Having people say “How did the pollsters get it so completely, utterly, ridiculously, ludicrously wrong?” is not great publicity.
How tanking turnout makes for ugly elections
Wedge issues and fear politics win when voters stay home, pollsters say
By Tom Barrett
March 20, 2013
Chances are the next government of B.C. will be chosen by approximately half of all eligible voters. That means that even in a landslide the winning party will probably have the support of no more than a quarter of all the province’s citizens.
Like other Canadians, British Columbians are becoming less and less inclined to vote. In the 2009 provincial election, only 51 per cent of all estimated eligible voters bothered to turn out.
A lot has been written about falling turnout rates and the precise causes of the decline are still largely a mystery. Some blame a dwindling sense of civic duty in young people. Some blame negative, fear-based campaigns.
But there’s another side to it. Declining turnout also affects how elections are fought. Ironically, the more that voters stay home because of politicians’ bad behaviour, the more likely politicians may be to behave badly.
“Turnout is increasingly becoming more important than persuasion in elections,” pollster Greg Lyle, managing director of Innovative Research Group, said in an interview.
Amazing Comebacks Christy Clark Hopes to Emulate
Four election shockers that keep BC’s New Dems up at night
By Tom Barrett
Feb. 25, 2013
With less than three months to go until election day, Premier Christy Clark’s Liberals are betting on a major come-from-behind surge to wipe out the New Democratic Party’s lead in the polls.
It’s a tall order, but it wouldn’t be the first time voters have shifted that much, that fast.
“Things can change very quickly,” said Angus Reid pollster Mario Canseco. Even when an opposition party enters an election campaign with a healthy lead, voters can abandon it if they decide the party isn’t ready to govern.
For the past several years, the NDP has held a robust lead over the BC Liberals in the polls. Although the lead has dropped from highs of 20 points or more, the most recent polls still show the NDP up by 10 to 15 percentage points.
But headlines like Hudak Tories Roaring Toward a Majority: Poll and Danielle Smith’s Wildrose on Track for Majority suggest just how volatile voters can be. And headlines like ‘We Were Wrong’: Alberta Election Pollsters Red-faced as Tories Crush Wildrose serve as a reminder that polls are a snapshot in time, not a forecast.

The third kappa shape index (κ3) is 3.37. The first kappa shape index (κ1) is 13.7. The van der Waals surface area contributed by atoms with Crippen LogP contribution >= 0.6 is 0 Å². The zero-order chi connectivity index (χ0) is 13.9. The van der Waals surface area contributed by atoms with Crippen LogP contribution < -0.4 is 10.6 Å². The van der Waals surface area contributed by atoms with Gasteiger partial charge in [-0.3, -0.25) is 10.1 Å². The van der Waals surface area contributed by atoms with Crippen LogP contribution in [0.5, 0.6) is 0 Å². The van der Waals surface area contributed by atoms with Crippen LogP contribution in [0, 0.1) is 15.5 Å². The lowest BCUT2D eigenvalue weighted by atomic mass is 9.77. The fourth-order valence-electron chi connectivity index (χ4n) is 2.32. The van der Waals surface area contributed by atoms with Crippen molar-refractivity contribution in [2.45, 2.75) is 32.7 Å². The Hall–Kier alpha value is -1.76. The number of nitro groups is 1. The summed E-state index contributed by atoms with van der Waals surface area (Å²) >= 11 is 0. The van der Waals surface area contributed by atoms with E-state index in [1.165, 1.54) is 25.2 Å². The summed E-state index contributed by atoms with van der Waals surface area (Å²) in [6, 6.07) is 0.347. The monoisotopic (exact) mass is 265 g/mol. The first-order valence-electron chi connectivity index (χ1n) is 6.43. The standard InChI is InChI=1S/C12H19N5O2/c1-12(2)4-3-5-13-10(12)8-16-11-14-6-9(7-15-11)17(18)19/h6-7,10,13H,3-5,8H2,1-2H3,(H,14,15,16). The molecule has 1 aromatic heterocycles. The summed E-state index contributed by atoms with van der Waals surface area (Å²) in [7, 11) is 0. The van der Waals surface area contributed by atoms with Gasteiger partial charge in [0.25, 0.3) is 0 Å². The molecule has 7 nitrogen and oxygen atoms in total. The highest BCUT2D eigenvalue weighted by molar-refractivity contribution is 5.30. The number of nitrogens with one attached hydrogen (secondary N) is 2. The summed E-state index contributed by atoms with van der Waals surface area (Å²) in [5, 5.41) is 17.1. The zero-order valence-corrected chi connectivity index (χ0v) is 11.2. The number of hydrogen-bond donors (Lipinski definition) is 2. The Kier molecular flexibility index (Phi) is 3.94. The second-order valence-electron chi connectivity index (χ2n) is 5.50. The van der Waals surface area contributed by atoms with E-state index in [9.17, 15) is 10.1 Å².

Some experts believe that polls taken months ahead of Election Day should be taken with several grains of salt. They believe the people pollsters talk to between elections just aren’t paying attention.
BC’s coming election: Myth of the demon vote splitter
Libs and NDP sow fear of third parties siphoning votes. But political life is complicated.
By Tom Barrett
March 1, 2013
We’re going to hear a lot about third parties and vote-splitting as we approach the May 14 election. That’s because everybody who knows anything about B.C. elections knows one big thing.
As a Young Liberal delegate said during last fall’s annual party convention: “The only time the NDP wins is when the free enterprise vote is fractured.”
The Liberals and Social Credit before them have been saying the same thing for more than half a century. When Martyn Brown was campaign director for the BC Liberals in the 2001, 2005 and 2009 elections, he worked that line like a government mule.
“It is a powerful argument, no doubt,” he has written, “one that I helped elevate to an art form in my long time in B.C. politics. It certainly helped elect Gordon Campbell’s three successive majority governments.”
There are, however, a couple of problems with the argument. For a start, as Brown now concedes, it misses the point by ignoring why people vote for third parties. It’s based on an outdated Cold War mentality. It also ignores how voters shift allegiance in elections. And it oversimplifies history.
As political scientist Norman Ruff wrote after the 1996 election — one of the key events in free enterprise vote-splitting mythology — “there has never been a monolithic free enterprise vote in British Columbia.”
Dix’s Big Gamble: No Dirt
As Libs sling mud, NDP leader refuses to go negative. Will out-of-the-box strategy box him in?